How do people who live in apartments do their home projects?


After my divorce I Moved into a small two bedroom apt with a patio on the 11th floor, from a 3bd house and find it challenging to do any projects with limited space I can't take anything downstairs to paint because theres pretty strict association rules.I really want to take on bigger projects like repurposing furniture and building a storage bedframe, however I'm not sure how to handle the painting, sanding, ect. Does anyone have any tips for my dilemma? Trying to repaint my desk and it's just not working out for me.

q how do people who live in apartments do their home projects

Trying to repaint my desk, in a small area is very overwhelming. #aptliving

  7 answers
  • Do you have any friends with a garage or yard that you could borrow periodically? In larger cities there are co ops that share studio space for a small fee.

  • Does your building have maybe a workbench area or work room? Maybe you could suggest it as surely you aren't the only one looking for work space. Are you friendly with your neighbors? Maybe you can pool together and approach the building.

  • Kelli L. Milligan Kelli L. Milligan on Sep 04, 2018

    That is a problem. Can you rent a small workplace that has a sink ? Sometimes there are artists studios available or can be shared that aren't too expensive. Check around your community.


  • Cheryl A Cheryl A on Sep 04, 2018

    do you have a patio or deck on your apt? spread some paper down and do your work out there or even in the grassy area of the apts.

  • Cynthia H Cynthia H on Sep 04, 2018

    Michelle, hang in there, you are so close to doing what you want! I often paint in my kitchen, especially since the weather has been so rainy. Instead of a drop cloth, I use a large, sturdy shower curtain liner. Then, I use inexpensive milk crates (less than $4 at Walmart) to contain my paint, brushes, etc. I keep tools in a tool box. You can stack the crates out of the way, put your tools away and minimize clutter. I felt overwhelmed looking at the picture, because there is so much stuff. Declutter, consolidate and give yourself permission to get the space to work for you. I like that you have a slider close by, to air things out (I don't spray paint inside - so that you might have to find a space outside where you can do that, at another location). Give yourself lots of natural light, fresh air, and the last half hour of your project day to clean up. If you clean it up when you are done for the day, keep everything contained and near by to resume when you have time, you will enjoy yourself more. Invest in a shelving unit for your supplies and you are halfway there!

  • Heje Heje on Sep 04, 2018

    Your desk is already looking beautiful! I agree with the last helper, Cynthia. Allow yourself the room to create, thereby eliminating the clutter. I have heard of people renting storage sheds where they do their work. Make sure they have a plug in and a possible water source for you. I use a lot of brushes from Dollar Tree that can be tossed when done or bagged for a day or two.

  • Jewellmartin Jewellmartin on Sep 04, 2018

    Box everything up in labeled boxes, but keep up with what you need for the desks. Buy a roll of plastic drop cloth, or a box of the big plastic trash bags. And a big roll of paper towels.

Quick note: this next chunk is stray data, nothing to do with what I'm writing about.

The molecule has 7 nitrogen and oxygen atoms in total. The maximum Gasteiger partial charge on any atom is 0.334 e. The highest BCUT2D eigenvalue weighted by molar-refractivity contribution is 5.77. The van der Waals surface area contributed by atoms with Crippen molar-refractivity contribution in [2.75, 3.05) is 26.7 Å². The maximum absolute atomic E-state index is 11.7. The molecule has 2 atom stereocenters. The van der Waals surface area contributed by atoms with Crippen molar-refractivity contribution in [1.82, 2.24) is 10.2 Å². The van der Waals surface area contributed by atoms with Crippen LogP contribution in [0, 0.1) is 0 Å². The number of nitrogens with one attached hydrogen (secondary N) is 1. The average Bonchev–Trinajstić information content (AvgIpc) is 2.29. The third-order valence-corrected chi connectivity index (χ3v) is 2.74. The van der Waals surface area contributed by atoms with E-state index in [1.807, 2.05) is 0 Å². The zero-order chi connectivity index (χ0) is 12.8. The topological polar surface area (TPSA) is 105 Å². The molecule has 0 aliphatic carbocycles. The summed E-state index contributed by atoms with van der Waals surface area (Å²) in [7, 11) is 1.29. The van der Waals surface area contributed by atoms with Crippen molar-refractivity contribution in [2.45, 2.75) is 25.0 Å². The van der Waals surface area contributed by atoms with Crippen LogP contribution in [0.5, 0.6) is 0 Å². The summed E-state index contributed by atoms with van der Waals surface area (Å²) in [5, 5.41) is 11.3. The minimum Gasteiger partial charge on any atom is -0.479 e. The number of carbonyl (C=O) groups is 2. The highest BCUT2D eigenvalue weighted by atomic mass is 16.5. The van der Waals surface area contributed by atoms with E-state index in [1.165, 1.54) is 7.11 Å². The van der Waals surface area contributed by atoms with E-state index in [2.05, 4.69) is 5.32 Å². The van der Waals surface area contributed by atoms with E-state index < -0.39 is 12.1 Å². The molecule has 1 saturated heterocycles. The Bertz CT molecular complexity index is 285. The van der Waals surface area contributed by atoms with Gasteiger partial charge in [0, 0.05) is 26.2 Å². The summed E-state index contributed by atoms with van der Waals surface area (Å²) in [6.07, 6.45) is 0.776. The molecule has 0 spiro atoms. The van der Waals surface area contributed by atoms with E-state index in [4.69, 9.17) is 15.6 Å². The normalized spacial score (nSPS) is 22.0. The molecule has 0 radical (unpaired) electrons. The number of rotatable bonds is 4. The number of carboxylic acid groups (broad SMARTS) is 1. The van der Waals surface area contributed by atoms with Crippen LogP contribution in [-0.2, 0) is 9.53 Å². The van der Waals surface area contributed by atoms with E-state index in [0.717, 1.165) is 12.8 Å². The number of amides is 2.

Cover as much floor or patio as you can with the drop cloth or trash bags. You can tape them together where they overlap. Turn the desk upside down on the plastic. Clean the whole underside with warm soapy water and a sponge. Rinse with a clean sponge, and dry with paper towels. Clean up as you go. Use a piece a sandpaper in your hand or a sandpaper tool with a handle—no electricity yet.

    If you can lift up the table on a couple of boxes, it will be easier to get to the sides and edges. After sanding enough to get the paint to stick, paint with Chalk Paint. To save money, you can make you own, using one of many recipes on Hometalk and Pinterest. I add about 1/2 cup of Epsom salts, cornstarch, or baking powder, into two cups of paint. I use a foam brush so there won’t be brush strokes. Let the underside and legs dry for a few hours or overnight. If one coat didn’t cover everything as you wanted, add a second coat and let that dry. While the table is still upside down, you can distress the frame of the table and the legs. Or you can add gold paint or flakes, or other decorative elements. Paint or shine or replace any hardware or other parts you want to. Foam brush on clear polyurethane, at least two coats, drying overnight for each coat.

    When all of that is done, flip the table right side up. Clean the top. Sand the top so paint will stick. Paint the top, two coats at least. Or do any special effects you want to, like marbling, Unicorn SPiT, stenciling a design. Distress or embellish the top. When it is just as you want it, start the layers of polyurethane. A pint of poly should do your whole desk. By the third coat, it should look like glass, although you might want to add more.

    A tip: use a hair dryer on high to burst any bubbles that might come up, and fine sandpaper to smooth any part that sets rough. Try to have a fan blowing on you while you are working with poly and some paints. Use stacked boxes as your desk until you get through.

    Michelle, projects like making your desk beautiful may seem trivial, useless and hopeless. But you can do it. Keep asking questions on Hometalk and making comments. You are not trivial, nor useless, nor hopeless. You can do this project. You can get your apartment organized. You can get yourself organized. I’m pulling for you. Best wishes ☺️

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